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where you ever able to figure out the problem with your high cpu, i have a similar config and seeing high cpu due to interrupts. 

 

thanks Paul

A further question:

Many of the DMVPN tunnels emanating from the router are in tunnel mode. Some of them are in transit mode, as per "Cisco IOS Security Configuration Guide: Secure Connectivity" (http://www.cisco.com/en/US/docs/ios/sec_secure_connectivity/configuration/guide/sec_DMVPN_ps6441_TSD_Products_Configuration_Guide_Chapter.html), which states, quite accurately that "for the NAT-Transparency Aware enhancement to work, you must use IPsec transport mode".

I am quite aware of the packaging differences between tunnel and transit mode, but my question is this: Would switching the existing tunnel mode tunnels to transit mode reduce CPU utilization due to interrupts?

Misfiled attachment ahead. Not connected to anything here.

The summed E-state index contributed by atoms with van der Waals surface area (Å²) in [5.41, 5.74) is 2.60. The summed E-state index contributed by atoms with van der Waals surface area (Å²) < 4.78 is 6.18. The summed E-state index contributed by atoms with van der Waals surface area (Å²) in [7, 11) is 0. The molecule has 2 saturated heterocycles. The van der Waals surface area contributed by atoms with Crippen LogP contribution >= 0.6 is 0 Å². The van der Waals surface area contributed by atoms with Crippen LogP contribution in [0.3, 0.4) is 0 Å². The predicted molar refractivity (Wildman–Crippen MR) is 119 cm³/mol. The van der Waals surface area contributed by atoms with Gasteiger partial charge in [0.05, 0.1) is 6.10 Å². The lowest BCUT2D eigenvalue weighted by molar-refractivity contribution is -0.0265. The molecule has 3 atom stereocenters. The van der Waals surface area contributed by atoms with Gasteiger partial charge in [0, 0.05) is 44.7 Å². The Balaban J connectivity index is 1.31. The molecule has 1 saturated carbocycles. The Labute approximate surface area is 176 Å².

adam.tisovsky Sun, 08/28/2011 - 14:42
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You have probably solved your problem alreday, but as far as I know, the utilization of 60 - 80% on the interrupt level is not a problem at all. The magic is that CPU utilization is not linear over the range of ingress traffic rate. For example, on our 1841 ISR is the maximum IPsec throughput 40 Mbps. Flow of 20 Mbps causes CPU utilization of 80% on interrupt level. But it does not mean 40 Mbps flow causes 160% utilization It is about 99%. 


One more note: With IPsec hardware accelerator is the CPU utilized almost exclusively by the interrupts. Without hardware accelerator (encryption is done by main CPU) you never get high value of interrupt utilization, as the CPU is utilized mostly by the encryption process itself (high utilization on the process level) what results into significantly lower throughput also, of course.

brharden Wed, 10/26/2011 - 17:22
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Hello, this issue is likely already resolved but I am posting this in the hopes that it may help others in the future with this issue.


The first thing you want to look at when you have high CPU at interrupt level is how much traffic the router is passing.  If you do a show interface and add up either all of the ingress, or all of the egress, that will give you a rough idea of the total amount of traffic.